Improve Your Drumming Technique
The most effective guide to perfecting drumming technique
Do you want to play the drums better? Technique is the building blocks for any instrumentalist, and for you to boost proficiency and defend yourself from problems, a sound technique isn’t optional; it’s vital. As a part of our ‘Beginner’s Guide To Learning The Drums’ series, this post will provide the beginning, fundamental guidance you’ll need to begin improving instantly.
Many exercises are essential to gain a proper technique. Once you master these exercises, you’ll be able to play almost anything. That sounds like a grand statement – but don’t underestimate the word ‘master’!
If you work enough, you’ll be able to look at a section of music, or listen to a song and be able to work out what’s happening in the drum pattern. For each exercise, there is a specific way to practice it. Your practice is only as good as your form while you practice. So be disciplined about it, because practising exercises wrong is a complete waste of time! We have two key exercise categories that will help you; Rudiments, to be played on just one practice pad, or drum, and Exercises around the Drums to get you moving around the kit.
Rudiments are those things that all drummers love to hate. When I grew up, all I wanted to do was tear round the drums as loud and as fast as possible. So what happens when a child becomes a professional drummer? Why do they suddenly forget their hatred for rudiments and enforce it on their students? Because rudiments are the key to control of your drum sticks and playing fast, which is ultimately what we all want to do as drummers!
Also, they can be played almost anywhere on a practice pad and with a pair of sticks. As you will just be hearing the quiet ‘tap’ on a rubber pad, it’ll be obvious to you if there are any discrepancies in your playing. You have to judge whether or not you are playing something evenly and correctly. If not, do not pass go. Do not collect £200.
If you have an electric kit, you can just practise on the snare drum pad but you don’t need to even turn on the kit.
Rudiments are about the control in your Fingers and Hands. Once you have gained control here, it’ll be much easier to translate this to the whole drum kit.
Also, they can be really good if you’ve only got a spare five minutes to do a bit of practice. Concentrate on just doing one exercise or rudiment constantly for that five minutes a few times a day/week/month (depending on how much time you can afford).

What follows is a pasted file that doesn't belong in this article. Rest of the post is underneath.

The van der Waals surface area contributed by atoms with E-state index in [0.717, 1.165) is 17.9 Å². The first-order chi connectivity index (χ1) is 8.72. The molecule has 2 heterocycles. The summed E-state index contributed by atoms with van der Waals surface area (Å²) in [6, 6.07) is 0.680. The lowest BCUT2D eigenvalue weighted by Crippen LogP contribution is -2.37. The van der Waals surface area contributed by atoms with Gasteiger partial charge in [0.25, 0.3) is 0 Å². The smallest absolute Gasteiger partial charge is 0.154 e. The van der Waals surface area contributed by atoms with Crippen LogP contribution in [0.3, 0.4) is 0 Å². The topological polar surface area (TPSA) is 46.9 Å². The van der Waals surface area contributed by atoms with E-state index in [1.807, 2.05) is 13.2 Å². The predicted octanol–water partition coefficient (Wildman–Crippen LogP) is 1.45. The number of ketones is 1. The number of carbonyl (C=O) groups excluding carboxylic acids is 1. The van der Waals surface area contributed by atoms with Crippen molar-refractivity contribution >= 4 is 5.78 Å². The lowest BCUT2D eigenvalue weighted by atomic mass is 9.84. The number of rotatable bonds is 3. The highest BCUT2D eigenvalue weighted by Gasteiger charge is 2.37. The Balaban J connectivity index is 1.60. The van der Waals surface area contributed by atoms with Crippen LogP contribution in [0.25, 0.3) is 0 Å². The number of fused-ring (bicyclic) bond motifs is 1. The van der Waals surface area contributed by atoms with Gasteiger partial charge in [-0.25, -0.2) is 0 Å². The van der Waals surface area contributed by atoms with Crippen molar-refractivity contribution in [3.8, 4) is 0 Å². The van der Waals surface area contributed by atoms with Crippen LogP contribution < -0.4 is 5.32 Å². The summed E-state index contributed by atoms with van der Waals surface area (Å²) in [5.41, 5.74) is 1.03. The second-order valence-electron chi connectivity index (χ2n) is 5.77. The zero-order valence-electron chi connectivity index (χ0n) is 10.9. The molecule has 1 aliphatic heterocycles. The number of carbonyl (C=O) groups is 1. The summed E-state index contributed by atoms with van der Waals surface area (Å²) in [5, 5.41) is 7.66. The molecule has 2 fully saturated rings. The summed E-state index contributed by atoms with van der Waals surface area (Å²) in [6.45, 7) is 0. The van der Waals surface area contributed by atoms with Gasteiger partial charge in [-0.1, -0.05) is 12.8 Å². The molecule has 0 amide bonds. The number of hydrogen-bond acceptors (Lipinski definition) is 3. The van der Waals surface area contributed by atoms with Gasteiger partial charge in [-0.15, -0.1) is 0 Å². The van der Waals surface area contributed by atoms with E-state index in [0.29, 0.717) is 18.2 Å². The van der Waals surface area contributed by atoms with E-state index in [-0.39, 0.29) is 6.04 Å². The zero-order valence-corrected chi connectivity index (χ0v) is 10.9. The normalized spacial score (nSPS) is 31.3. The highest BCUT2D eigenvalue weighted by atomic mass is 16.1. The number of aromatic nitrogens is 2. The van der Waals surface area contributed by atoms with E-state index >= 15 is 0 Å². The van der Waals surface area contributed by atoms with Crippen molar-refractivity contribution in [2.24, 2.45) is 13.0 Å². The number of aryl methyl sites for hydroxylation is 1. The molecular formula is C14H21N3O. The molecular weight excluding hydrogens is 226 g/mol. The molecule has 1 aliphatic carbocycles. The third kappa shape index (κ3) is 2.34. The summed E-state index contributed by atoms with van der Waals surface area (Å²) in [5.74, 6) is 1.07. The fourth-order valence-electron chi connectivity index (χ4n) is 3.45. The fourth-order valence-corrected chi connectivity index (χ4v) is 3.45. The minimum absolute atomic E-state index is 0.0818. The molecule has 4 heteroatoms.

All of those ‘spare’ 5 minutes will add up to progress. Try and keep most of the practising at a speed that’s not too easy for yourself, but just under that speed that you know if you go any faster, it’ll probably go wrong.
2. Patterns to practice
Again, there are whole books and millions of videos on rudiments and what to practice, but some good ones to get you started are the following patterns:
(R = right hand stroke, L = left hand stroke). Always try and keep them nice and even so if you closed your eyes you shouldn’t be able to tell which hand is playing.
R L R L R L R L etc.
R R L L R R L L etc.
R L R R L R L L etc.
3. Whole drum kit exercises
Of course, we need to now translate these exercises to the whole drum kit. Explore making up your own patterns – you can work on your hands moving around the drums by, say, playing 4 notes on the snare, then 4 on each tom going round the kit (alternating between different sticking patterns shown above.) Also, try incorporating your feet into the patterns too. Either by keeping a constant whole note pattern on the bass drum while your hands play the rudiments above, or even playing your rudiments between your feet while your hands take a break.
About the Author
Improve Your Drumming Technique - Summary
Drumming is about control of your sticks and your body. If you start slow and steady, you will find you can start playing fast and impressively relatively quickly. If you try and cut corners, ultimately it will sound like a mess and you will keep hitting a brick wall with how fast/under control you can go.
Unless you can pay a teacher to be with you 24/7 to supervise every time the mood takes you to practise (I wish!) then it’s up to YOU to decide if you are doing good practice. I know – believe me, I know – it’s so tempting to try to go too fast too early, but the phrases ‘walk before you can run’ and ‘slow and steady wins the race’ are cliches for a reason.
But don’t worry – it won’t take you long to get up and rocking!
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